From Screen to Toybox: A Brief History of Sci-Fi Toys


Star Trek
As the biggest Sci-Fi franchise in the history of TV and film, it isn’t surprising that Star Trek has received the most licensed toy lines. Good old Mego started the ball rolling in 1975, cashing in on the cult status of the original series that was enjoying TV re-runs despite being cancelled in 1969. The most popular figures were the aliens, which was rather ironic considering many bore little resemblance to their TV counterparts. With the release of The Motion Picture in 1979, Mego launched a new range of figures that were the same size as the Star Wars line. The human figures looked very similar to the actors that portrayed them, but were shipped with no accessories, leaving them woefully unequipped for the inevitable ‘Trek vs Wars’ battles that were to ensue! A second wave was released featuring aliens that didn’t even appear in the movie, but overall this range was another flop for Mego.

Mego's Star Trek figures from the mid 70's

Mego’s Star Trek figures from the mid 70’s


Ertl was the next company to issue Star Trek figures with a short-lived range based on the third movie in 1983. All was quiet for five years after this until the launch of the Next Generation TV series. The action figure license initially went to Galoob, who produced a reasonably successful range of 4-inch figures containing a mixture of human and alien characters. The toys were to really take off however when Playmates took over the license in 1992. Their series of 4.5” figures were aimed squarely at the collector’s market, with exquisitely detailed figures packaged with trading cards, limited edition repaints and store exclusives becoming the hallmarks of their range. The sad outcome of this is that many figures remain sealed in their packaging to this day, never having the chance to fulfil their destiny of being played with by children.

The Playmates Star Trek range was designed with collectors in mind

The Playmates Star Trek range was designed with collectors in mind


Die-cast Toys
Although the action figure ranges are most memorable, many other types of toy were released to milk the popularity of Sci-Fi films and TV shows. A popular choice was to create die-cast models based on the many iconic spaceships and vehicles. Dinky were pioneers with a selection of detailed models from the Gerry Anderson series’ including Thunderbirds, Captain Scarlet, U.F.O. and Space:1999. They also produced some impressive replica Star Trek spacecraft including a U.S.S. Enterprise that fired plastic photon torpedoes.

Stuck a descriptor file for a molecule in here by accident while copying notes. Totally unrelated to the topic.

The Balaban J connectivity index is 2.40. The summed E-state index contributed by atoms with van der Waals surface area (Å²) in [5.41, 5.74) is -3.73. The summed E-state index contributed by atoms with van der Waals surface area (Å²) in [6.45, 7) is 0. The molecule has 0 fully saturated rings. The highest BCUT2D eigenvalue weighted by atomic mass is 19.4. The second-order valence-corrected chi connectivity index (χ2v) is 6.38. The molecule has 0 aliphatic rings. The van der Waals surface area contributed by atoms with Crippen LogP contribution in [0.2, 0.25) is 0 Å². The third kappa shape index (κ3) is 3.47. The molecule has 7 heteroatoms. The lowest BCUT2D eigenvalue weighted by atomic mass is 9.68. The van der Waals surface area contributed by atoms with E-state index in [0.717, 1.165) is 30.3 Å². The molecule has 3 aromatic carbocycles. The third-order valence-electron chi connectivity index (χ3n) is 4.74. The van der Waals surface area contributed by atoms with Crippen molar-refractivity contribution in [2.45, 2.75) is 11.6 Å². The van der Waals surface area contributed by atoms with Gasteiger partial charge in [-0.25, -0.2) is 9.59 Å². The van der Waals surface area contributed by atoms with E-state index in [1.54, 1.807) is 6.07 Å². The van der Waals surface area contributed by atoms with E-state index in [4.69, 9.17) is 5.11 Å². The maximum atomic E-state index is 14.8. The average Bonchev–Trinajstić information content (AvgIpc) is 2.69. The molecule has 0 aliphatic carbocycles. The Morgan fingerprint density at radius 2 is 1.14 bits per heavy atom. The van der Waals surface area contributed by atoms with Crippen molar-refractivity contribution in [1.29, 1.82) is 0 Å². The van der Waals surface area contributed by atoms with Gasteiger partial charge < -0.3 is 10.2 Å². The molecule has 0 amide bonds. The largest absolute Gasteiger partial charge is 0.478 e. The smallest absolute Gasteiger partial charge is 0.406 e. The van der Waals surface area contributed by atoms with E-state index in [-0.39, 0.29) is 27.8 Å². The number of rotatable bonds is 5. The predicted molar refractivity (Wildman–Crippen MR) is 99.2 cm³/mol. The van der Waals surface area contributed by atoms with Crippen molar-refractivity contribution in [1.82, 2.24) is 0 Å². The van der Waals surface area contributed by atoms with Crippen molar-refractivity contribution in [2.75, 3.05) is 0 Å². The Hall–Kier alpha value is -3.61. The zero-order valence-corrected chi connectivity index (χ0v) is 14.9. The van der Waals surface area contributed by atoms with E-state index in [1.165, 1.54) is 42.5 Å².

A selection of Dinky die-cast toys based on famous Sci-Fi vehicles

A selection of Dinky die-cast toys based on famous Sci-Fi vehicles


Corgi followed suit with versions of Buck Rogers’ Starfighter and the Liberator from Blake’s 7, while Ertl released four vehicles from Blade Runner, the only toys to be licensed from that film. Both Corgi and Ertl also issued Star Trek ships in the early 80’s. Not to be outdone, Kenner produced a nice selection of Star Wars die-cast toys, including all the popular spaceships and the only opportunity to get a toy based on the TIE Bomber from The Empire Strikes Back.

Ertl's die-cast Blade Runner vehicles

Ertl’s die-cast Blade Runner vehicles


And the rest…
Believe it or not, we’ve barely scratched the surface of licensed Sci-Fi toys. Maybe you remember the transparent, glow in the dark Tron figures, or LJN’s range of 6-inch figures from David Lynch’s Dune? How about the Centurions (“Power Extreme!”) with their bolt-on power suits, or Bandai’s series of toys based on Gerry Anderson’s Terrahawks? Then there was the Buck Rogers line (another Mego failure) and the UK-only range based on the short-lived Automan TV series, which featured just one figure! And there were not one but two Robocop collections at the dawn of the 90’s, neither of which left a lasting impression.


The success of these licensed toys seems to depend on the popularity of the source material and the quality of the products themselves. But whether they have been successful or not, the last 40 years have taught us one thing – if there is a big budget Sci-Fi movie or TV series in production, a licensed toy range will not be far behind!


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